Consider an object at .99 AU, and a period of 359.8 days orbiting the Sun just inside the Earth's orbit - assuming both with circular orbits. Now imagine that object passes the Earth. It's relatively small so it doesn't change the Earth's orbit much, but passing that close to the Earth would give it a considerable gravitational tug, basically tossing it out of it's orbit. .99 AU is too close for a 2nd Kepler orbit and as a result, it's quickly tossed into a new orbit.

Two bodies can't orbit a massive central body with just 1% variation in their distance unless both bodies are very low mass (for example, Janus and Epimetheus are a rare exception to this).

Earth doesn't have low mass, so an object with a Kepler orbit at .99 AU would get tossed about after just one pass. In other words, if the object orbited as fast as your "gut" tells you it should, then it wouldn't be stable at all.

Now consider an object at .99 AU but orbiting the sun too slowly to maintain it's orbit. Slower velocity means the object falls in towards the sun, speeding up as it falls, entering a new, shorter period and more elliptical orbit. That's where the balance comes in. The slower velocity means the object wants to fall towards the Sun but being between the Earth and the Sun, Earth's gravity pulls it towards the Earth. The point where those two forces are equal is the L1 point, where it's no longer a Kepler orbit, but a 3 body orbit, slower than a Kepler orbit, but pulled in opposite cancelling ways by the Earth and the Sun. The "too slow" orbit is still unstable, but it's considerably more stable than a Kepler orbit in the same location would be.

With Earth's perturbed elliptical orbit, L1 isn't really a point so much as a smallish region, but on a computer, if we give the Earth a perfect circular orbit around the Sun with no other planets, L1 becomes a point of perfect balance. For actual orbits, L1 is always unstable.

Despite it's instability, Lagrange points are very useful low maintenance areas to station telescopes because much less energy is needed to keep the telescopes there. This only works if the central body (the Sun) is at least 24.96 times the mass of the orbiting, less massive body (the Earth)

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Tosic's answer summarizes the situation. I'd use different words to say the same thing. These are orbits around the Sun, a little closer or farther than Earths. Due to their closeness to Earth (1.5 million km vs 150 km to the Sun) the Earth's gravity slightly speeds up the outer L2 and slightly slows down the inner L1 object.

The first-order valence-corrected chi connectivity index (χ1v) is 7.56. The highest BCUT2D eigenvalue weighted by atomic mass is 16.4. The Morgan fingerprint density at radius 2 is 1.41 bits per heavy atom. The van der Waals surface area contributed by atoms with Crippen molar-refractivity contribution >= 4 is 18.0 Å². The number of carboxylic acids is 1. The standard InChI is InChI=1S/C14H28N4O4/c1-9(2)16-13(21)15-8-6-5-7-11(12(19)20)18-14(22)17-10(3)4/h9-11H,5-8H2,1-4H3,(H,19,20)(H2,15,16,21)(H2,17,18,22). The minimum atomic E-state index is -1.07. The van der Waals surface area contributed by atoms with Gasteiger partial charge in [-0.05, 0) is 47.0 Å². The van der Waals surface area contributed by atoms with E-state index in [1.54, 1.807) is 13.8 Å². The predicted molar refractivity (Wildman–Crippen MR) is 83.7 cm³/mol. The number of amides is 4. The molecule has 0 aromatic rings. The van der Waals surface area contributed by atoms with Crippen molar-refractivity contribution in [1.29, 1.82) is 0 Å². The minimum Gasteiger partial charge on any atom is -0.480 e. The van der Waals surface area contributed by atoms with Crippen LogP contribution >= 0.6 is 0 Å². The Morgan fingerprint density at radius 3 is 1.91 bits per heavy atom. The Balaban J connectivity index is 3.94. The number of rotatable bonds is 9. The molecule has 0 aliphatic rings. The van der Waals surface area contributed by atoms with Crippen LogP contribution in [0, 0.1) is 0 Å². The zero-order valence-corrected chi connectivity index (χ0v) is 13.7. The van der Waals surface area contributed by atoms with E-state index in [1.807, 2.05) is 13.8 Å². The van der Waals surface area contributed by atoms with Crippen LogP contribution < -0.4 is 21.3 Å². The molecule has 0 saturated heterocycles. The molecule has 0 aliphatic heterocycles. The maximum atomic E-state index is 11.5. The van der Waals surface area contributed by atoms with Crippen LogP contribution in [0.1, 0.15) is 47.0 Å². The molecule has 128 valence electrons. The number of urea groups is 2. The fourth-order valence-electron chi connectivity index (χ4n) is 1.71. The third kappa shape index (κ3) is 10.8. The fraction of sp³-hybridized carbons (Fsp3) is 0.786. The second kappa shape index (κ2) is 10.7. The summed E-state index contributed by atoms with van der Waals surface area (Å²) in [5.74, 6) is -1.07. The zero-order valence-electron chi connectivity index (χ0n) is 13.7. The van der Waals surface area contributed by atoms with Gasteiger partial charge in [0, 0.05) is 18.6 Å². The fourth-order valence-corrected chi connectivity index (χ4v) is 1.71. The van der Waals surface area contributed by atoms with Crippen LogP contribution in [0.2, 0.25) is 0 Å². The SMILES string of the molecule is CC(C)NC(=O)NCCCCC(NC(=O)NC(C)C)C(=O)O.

The effects still happens if the objects are above or below the ecliptic by up to 0.5 million km, and those objects wiggle up and down. From the perspective of the Earth they seem to make circles, what we call halo orbits or Lissajous orbits. These are the most commonly used terms, but there are other kinds of three-body orbits that can happen as well.

Since these orbits around the Sun are synchronized to Earth's we can call them Earth-resonant heliocentric orbits.

While space telescopes and Earth observation spacecraft use these, they need to execute small but regular propulsive maneuvers to stay there because these orbits are not long-term stable. Eventually they may drift off into other orbits around the Sun that are no longer connected to Earth.

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Lagrange points are points where the angular speed of a body with negligible mass would be equal to that of the secondary body (which is orbiting the primary), here the sec. body is Earth and the primary is the Sun. This means the period is not a few days shorter due to the Earth acting on the body and decreasing the centripetal force it gets from the Sun. A diagram and more explanations (as well as a derivation of position of $L_1$) can be found on this link.